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ISSN: 2472-1212
Journal of Antimicrobial Agents

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Interaction of Gums and Antimicrobial Agents on Susceptibility of Selected Foodborne Pathogens

Karlton-Senaye B*, Ayad A, Davis S, Khatiwada J and Williams L

Center for Excellence in Post Harvest Technologies, North Carolina Research Campus, North Carolina Agricultural and Technical State University, Kannapolis, North Carolina, United States

*Corresponding Author:
Bernice Dzifa Karlton-Senaye
Center for Excellence in Post Harvest Technologies
The North Carolina Research Campus
UNC Nutrition Research Building, 500 Laureate Way
Kannapolis, NC 28081, USA
Tel: 704-250-5700
Fax: 704-250-5709
E-mail: [email protected]

Received Date: May 09, 2016; Accepted Date: June 20, 2016; Published Date: June 29, 2016

Citation: Karlton-Senaye B, Ayad A, Davis S, Khatiwada J, Williams L (2016) Interaction of Gums and Antimicrobial Agents on Susceptibility of Selected Foodborne Pathogens. J Antimicro 2:121. doi:10.4172/2472-1212.1000121

Copyright: © 2016 Karlton-Senaye B, et al. This is an open-access article distributed under the terms of the Creative Commons Attribution License, which permits unrestricted use, distribution, and reproduction in any medium, provided the original author and source are credited.

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Abstract

The objective of this study was to determine the combined effect of locust bean, xanthan, agar, carrageenanmaltodextrin and pectin gums on the growth, bacterial survival, and susceptibility of foodborne pathogens. The combine effect five different gums and antimicrobial agents (Tetracycline, Doripenem, Imipenem, Cefixime, Cipropoxacin, Ceftazidime, Kanamycin and Meropenem) on susceptibility of foodborne pathogens was tested using disc diffusion method. Amongst gums tested, treatment with carrageenan-maltodextrin (52.00 ± 2.00 mm) and pectin (51.00 ± 1.00 mm) resulted in a two-fold increased in susceptibility of Salmonella enterica to imipenem 10 μg, compared to the control (25.33 ± 1.00 mm). Treatment with locust bean and agar gums also led to a two-fold increase in susceptibility of Salmonella enterica to cefixime and xanthan also increased susceptibility Escherichia coli O157:H7 to doripenem. Addition of gums led to a slight increase or decrease on bacterial growth in treatment compared to control. Bacterial survival decreased in the presence of all gums during refrigerated storage with pectin producing a log 2.68 ± 0.10 CFUml-1 reduction. Tested gums could potentially be used in combination with antimicrobial medicines to improve their efficacy in the treatment of Salmonella enterica, Staphylococcus aureus, Listeria monocytogenes and Escherichia coli O157:H7 infections. Our findings could potentially lead to synergistic use of gums and antimicrobial agents to enhance the treatment and reduce recovery period of foodborne infections leading to less dependence on antimicrobial medicines and subsequently promoting health.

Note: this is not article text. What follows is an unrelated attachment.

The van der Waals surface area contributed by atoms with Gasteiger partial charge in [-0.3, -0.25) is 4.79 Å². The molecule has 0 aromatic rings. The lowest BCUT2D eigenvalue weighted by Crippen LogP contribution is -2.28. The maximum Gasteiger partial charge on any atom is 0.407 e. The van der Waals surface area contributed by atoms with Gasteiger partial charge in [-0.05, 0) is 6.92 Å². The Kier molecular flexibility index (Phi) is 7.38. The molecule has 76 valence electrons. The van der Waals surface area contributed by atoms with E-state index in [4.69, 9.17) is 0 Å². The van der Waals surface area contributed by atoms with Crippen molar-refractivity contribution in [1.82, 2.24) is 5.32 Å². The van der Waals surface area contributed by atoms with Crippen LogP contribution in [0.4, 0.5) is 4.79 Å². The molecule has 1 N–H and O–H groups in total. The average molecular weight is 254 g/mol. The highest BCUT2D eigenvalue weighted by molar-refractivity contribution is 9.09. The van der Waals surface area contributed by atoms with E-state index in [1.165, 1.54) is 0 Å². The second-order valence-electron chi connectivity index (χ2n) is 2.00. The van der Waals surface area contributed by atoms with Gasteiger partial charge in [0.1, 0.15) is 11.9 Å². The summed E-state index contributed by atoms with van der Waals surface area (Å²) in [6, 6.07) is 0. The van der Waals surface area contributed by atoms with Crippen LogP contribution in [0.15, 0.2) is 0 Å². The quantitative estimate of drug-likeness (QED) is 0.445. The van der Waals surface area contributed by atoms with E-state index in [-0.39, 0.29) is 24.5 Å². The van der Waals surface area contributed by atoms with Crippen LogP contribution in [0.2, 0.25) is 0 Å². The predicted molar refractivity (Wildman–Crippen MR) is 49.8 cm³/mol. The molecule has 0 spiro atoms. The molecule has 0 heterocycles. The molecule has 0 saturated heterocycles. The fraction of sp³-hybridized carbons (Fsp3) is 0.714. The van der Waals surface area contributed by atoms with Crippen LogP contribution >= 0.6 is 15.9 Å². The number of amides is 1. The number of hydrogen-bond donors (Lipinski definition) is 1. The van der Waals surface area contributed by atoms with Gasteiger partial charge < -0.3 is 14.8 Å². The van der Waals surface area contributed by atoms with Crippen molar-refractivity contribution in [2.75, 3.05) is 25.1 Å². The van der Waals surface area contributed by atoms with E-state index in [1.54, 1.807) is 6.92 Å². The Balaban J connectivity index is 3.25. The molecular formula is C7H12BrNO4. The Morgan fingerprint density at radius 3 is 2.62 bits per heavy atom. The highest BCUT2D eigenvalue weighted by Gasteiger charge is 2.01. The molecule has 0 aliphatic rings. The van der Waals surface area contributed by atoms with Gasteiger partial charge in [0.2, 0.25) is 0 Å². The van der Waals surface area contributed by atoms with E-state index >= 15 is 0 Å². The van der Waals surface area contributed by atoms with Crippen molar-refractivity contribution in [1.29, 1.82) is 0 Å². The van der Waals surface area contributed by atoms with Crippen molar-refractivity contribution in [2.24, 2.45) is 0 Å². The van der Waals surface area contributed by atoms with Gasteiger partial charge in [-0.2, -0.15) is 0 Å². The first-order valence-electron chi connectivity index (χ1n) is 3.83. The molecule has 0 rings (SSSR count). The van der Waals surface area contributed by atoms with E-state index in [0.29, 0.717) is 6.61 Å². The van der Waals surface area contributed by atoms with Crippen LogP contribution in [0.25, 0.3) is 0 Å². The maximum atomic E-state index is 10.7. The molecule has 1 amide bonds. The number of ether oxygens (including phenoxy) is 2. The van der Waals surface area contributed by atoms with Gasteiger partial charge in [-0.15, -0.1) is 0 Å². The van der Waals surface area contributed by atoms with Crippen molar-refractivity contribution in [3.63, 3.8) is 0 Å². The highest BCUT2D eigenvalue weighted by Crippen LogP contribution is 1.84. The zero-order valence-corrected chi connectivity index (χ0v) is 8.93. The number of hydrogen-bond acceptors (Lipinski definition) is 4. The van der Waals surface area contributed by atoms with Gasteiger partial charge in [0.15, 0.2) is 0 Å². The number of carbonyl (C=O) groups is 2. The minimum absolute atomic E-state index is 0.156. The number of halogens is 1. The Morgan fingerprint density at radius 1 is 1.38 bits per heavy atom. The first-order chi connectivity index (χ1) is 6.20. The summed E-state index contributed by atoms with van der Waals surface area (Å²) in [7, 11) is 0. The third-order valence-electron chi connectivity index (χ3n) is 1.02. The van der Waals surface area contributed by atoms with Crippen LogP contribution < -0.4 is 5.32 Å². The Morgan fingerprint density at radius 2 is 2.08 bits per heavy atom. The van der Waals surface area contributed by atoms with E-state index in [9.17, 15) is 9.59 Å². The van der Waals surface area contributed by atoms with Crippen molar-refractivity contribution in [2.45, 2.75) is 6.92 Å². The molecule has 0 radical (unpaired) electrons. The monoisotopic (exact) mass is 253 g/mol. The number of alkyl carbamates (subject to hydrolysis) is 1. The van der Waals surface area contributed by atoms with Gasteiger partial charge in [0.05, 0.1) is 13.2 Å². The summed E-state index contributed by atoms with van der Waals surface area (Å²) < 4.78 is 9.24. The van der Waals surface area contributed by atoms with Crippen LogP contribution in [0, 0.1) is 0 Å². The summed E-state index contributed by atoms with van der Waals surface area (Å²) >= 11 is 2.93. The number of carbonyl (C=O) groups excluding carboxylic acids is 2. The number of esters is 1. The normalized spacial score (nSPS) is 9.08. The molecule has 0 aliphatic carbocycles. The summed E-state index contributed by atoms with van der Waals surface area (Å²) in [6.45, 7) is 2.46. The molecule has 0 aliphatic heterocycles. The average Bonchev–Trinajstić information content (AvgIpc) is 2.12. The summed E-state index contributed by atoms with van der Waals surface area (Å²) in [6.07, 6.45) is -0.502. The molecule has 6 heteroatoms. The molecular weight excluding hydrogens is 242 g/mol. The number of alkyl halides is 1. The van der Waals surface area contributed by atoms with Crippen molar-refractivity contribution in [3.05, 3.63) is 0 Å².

Keywords

Gums; Antimicrobial agents; Susceptibility; Salmonella enterica; Escherichia coli O157:H7; Staphylococcus aureus; Listeria monocytogenes

Introduction

Foodborne pathogens still remain one of the major causes of illness and fatalities in the world. In the United States food safety is still a problem as food contamination by pathogens, which are harmful to humans, has been estimated to lead to about 3000 fatally and 128,000 cases of hospitalization each year [1]. EnterohemorrhagicEscherichia coli O157:H7, Listeria monocytogenes and Salmonella enterica are the top three pathogens responsible for foodborne illnesses and deaths [2,3].

In addition to causing food safety issues, pathogens also target farm animals causing diseases and deaths. In some cases livestock such as cattle serve as major reservoirs for pathogens specifically Escherichia coli O157:H7 resulting in contaminated meat, fruit and vegetables for human consumption [3]. Antimicrobial agents are used in animals to treat diseases, to safeguard the health and safety of farm animals, and to promote growth and feed efficiency [4]. Continuous and indiscriminate uses of such antimicrobial agents often cause passage of antimicrobial medicines to humans through the food chain resulting in issues of antibiotic resistance.

Infections from foodborne pathogens are often treated with prescribed antimicrobial agents. Whereas some bacteria may be inherently resistant to different types of antimicrobial agents long-term exposure of such antimicrobial medicines to both humans and animals has resulted in increasing antimicrobial resistance in humans who depend on livestocks as sources of food [5]. Frequent use of antimicrobial agents for the treatment of infection generally result in declining levels of microflora in human gastrointestinal tract, causing the growth of pathogenic bacteria to reach high numbers [3].

Lactic acid, specifically, Lactobacillus, also known as probiotic are normal residents of the human gastrointestinal tract have been used for fermentation in the food industry with a high recognition for their beneficial therapeutic health effects [6-8]. To reduce the overdependence on antimicrobial agents, certain polysaccharides have gained attention as therapeutic products that can replace [9] or combine with antimicrobial agents to improve improvegut health. Yamashita et al. [9] have studied the bacteriostatic effects of dietary polysaccharides on the growth of eight different pathogenic bacteria including Salmonella enterica, Staphylococcus aureus, Listeria monocytogenes and Escherichia coli O157:H7 and have found that pectin and carrageenan have antimicrobial properties. Recent studies by Daoud et al. [10] have also shown that pectin exerted antibacterial effect against Helicobacter pylori that causes gastritis and peptic ulcers [10].

Polysaccharides, specifically gums are hydrophilic agents obtained from plants (both land and seaweeds), animals, and microbial fermentation that comprise many hydroxyl groups, high molecular weight, and highly branched structure [11,12]. Gums are used either singly or in combination with proteins, lipids or other gums in various food products to enhance viscosity, mouth feel, texture and as a preservative [13]. Gums have also been used in other industries, namely pharmaceutical, cosmetic, paint, inks, paper, color, and adhesive industries [14]. Gums have also served as growth and viability enhancers of certain probiotic Lactobacillus strains [12,15-18].